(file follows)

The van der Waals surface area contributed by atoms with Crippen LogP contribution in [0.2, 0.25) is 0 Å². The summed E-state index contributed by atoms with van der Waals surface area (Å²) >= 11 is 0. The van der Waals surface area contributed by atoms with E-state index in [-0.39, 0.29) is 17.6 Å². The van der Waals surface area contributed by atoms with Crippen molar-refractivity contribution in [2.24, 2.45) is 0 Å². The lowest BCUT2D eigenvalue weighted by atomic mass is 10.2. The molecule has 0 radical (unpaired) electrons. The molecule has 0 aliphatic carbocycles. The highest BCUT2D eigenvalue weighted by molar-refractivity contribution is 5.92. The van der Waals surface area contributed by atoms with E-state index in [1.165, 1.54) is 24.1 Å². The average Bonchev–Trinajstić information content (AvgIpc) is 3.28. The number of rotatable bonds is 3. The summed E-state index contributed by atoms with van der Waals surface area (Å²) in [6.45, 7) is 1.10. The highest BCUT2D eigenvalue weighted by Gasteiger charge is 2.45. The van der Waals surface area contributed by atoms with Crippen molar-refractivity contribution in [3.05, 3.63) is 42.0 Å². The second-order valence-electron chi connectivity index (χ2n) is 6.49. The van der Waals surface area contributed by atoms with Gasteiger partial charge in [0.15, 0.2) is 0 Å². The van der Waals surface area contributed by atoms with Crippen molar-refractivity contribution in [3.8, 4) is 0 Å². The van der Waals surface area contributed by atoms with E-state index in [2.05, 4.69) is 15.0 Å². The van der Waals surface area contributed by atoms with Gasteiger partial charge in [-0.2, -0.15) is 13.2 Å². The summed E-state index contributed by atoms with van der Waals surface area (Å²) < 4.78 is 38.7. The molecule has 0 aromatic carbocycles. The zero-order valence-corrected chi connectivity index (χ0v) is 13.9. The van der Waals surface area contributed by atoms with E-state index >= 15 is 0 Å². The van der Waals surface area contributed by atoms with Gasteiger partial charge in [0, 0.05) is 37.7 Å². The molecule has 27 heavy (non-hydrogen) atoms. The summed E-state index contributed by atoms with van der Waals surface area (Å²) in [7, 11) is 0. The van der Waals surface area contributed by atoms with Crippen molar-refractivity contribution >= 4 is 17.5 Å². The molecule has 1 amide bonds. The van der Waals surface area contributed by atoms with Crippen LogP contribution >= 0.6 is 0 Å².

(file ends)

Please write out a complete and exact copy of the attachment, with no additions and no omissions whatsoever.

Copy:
The van der Waals surface area contributed by atoms with Crippen LogP contribution in [0.2, 0.25) is 0 Å². The summed E-state index contributed by atoms with van der Waals surface area (Å²) >= 11 is 0. The van der Waals surface area contributed by atoms with E-state index in [-0.39, 0.29) is 17.6 Å². The van der Waals surface area contributed by atoms with Crippen molar-refractivity contribution in [2.24, 2.45) is 0 Å². The lowest BCUT2D eigenvalue weighted by atomic mass is 10.2. The molecule has 0 radical (unpaired) electrons. The molecule has 0 aliphatic carbocycles. The highest BCUT2D eigenvalue weighted by molar-refractivity contribution is 5.92. The van der Waals surface area contributed by atoms with E-state index in [1.165, 1.54) is 24.1 Å². The average Bonchev–Trinajstić information content (AvgIpc) is 3.28. The number of rotatable bonds is 3. The summed E-state index contributed by atoms with van der Waals surface area (Å²) in [6.45, 7) is 1.10. The highest BCUT2D eigenvalue weighted by Gasteiger charge is 2.45. The van der Waals surface area contributed by atoms with Crippen molar-refractivity contribution in [3.05, 3.63) is 42.0 Å². The second-order valence-electron chi connectivity index (χ2n) is 6.49. The van der Waals surface area contributed by atoms with Gasteiger partial charge in [0.15, 0.2) is 0 Å². The van der Waals surface area contributed by atoms with Crippen molar-refractivity contribution in [3.8, 4) is 0 Å². The van der Waals surface area contributed by atoms with E-state index in [2.05, 4.69) is 15.0 Å². The van der Waals surface area contributed by atoms with Gasteiger partial charge in [-0.2, -0.15) is 13.2 Å². The summed E-state index contributed by atoms with van der Waals surface area (Å²) < 4.78 is 38.7. The molecule has 0 aromatic carbocycles. The zero-order valence-corrected chi connectivity index (χ0v) is 13.9. The van der Waals surface area contributed by atoms with E-state index >= 15 is 0 Å². The van der Waals surface area contributed by atoms with Gasteiger partial charge in [0, 0.05) is 37.7 Å². The molecule has 27 heavy (non-hydrogen) atoms. The summed E-state index contributed by atoms with van der Waals surface area (Å²) in [7, 11) is 0. The van der Waals surface area contributed by atoms with Crippen molar-refractivity contribution >= 4 is 17.5 Å². The molecule has 1 amide bonds. The van der Waals surface area contributed by atoms with Crippen LogP contribution >= 0.6 is 0 Å².